What stuck with me: Addressing consumer culture, The Overspent American is a relatable read in that Western culture has in many ways adopted some version of the American Dream — a tangled web of debt finance.

Available from:

Amazon

Book Depository


Who Really Feeds the World? The Failures of Agribusiness and the Promise of Agroecology — Vandana Shiva

Recommended by The Internet

Why you’ll want to read it Vandana Shiva is an icon of the international activism movement, and you might have seen her in documentaries such as The True Cost or Tomorrow. For over thirty years, she is leading the battles against agribusiness in India. She promotes agroecology as a real and respectful alternative for food production. And so her book “Who Really Feeds the World” powerfully states the reality of an industrial, agricultural system impregnated by patriarchy. Shiva demonstrates the consequences of this violent system on the economy, ecosystems, health, human rights—and shares the keys to end food poverty and reclaim our food sovereignty. Let’s get into this.

What stuck with me According to Max, an “Insightful book on how the food industry really works. Quite eye-opening and shocking. You’ll probably make the extra effort to buy local and organic food after reading it.”

Available from

Amazon

Book Depository

Kobo


A history of the world in seven cheap things — Raj Patel w/ Jason W.Moore

Recommended by The Internet

Why you’ll want to read it I came across this book researching a Christmas gift for my brother, who is interested in business and economics, and since then I have it on my list. According to readers, Patel and Moore’s book is a passionate historical analysis and contemporary guide. The goal is to understand the world we live in—and how capitalism, colonialism and neoliberalism are intertwined and shape our modern world. I love a lecture that gives an overview, a sense of the big picture so I will definitely immerse myself into this read.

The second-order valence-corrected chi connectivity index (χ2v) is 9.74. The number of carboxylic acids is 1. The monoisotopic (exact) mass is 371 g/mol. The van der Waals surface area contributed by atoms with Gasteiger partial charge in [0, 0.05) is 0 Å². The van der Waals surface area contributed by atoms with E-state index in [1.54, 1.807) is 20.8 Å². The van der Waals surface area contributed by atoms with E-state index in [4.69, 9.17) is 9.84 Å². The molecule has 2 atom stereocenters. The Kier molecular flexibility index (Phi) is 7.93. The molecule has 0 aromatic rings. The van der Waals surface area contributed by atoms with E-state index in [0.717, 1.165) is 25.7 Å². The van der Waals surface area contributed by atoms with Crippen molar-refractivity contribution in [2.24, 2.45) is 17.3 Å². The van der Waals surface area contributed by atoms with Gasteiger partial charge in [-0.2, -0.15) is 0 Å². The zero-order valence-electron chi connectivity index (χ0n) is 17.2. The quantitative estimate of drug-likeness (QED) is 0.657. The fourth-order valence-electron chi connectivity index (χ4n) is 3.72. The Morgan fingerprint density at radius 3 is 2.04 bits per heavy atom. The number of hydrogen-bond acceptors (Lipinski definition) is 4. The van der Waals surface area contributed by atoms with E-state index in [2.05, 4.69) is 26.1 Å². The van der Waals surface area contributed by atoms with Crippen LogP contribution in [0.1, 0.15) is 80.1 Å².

What stuck with me On goodreads, Levent describes this book as powerful and “forces you to connect the dots between many seemingly unrelated issues in world history. Must read.”

Available from:

Amazon

Book Depository

Kobo


Wardrobe crisis — Clare Press

Recommended by Amandine

Why you’ll want to read it This book is a primer. Wardrobe Crisis is the bible we should all have in our shelves if we are interested in fashion or sustainability. Clare Press exploration of the fashion ecosystem, history and ethics is a fascinating and entertaining journey. I learned so much and built the roots of my critical thinking on fashion thanks to this fantastic reading. I believe anyone who wants to make any statement about this industry should have read this book prior. And the people on goodreads would probably agree with me.

What stuck with me Discovering how everything is interconnected, did you know Ralph Lauren and Calvin Klein were neighbourhood?!

Available from:

Amazon

Book Depository

Kobo

Everything we create is an effort to participate in a culture shift. All products featured are independently selected and curated by the authors, and we only feature items we use or would use ourselves that align with our values. As part of our business model, we do work with affiliates such as Amazon. As an Amazon Associate, we earn from qualifying purchases if you decide to purchase through our links. The price would be the same to you either way, but if you find value in our work, then these affiliate links are a way to support it. We only recommend brands, makers and products we use — that we support. Transparency is important to us, so if you have any questions, please reach out to us.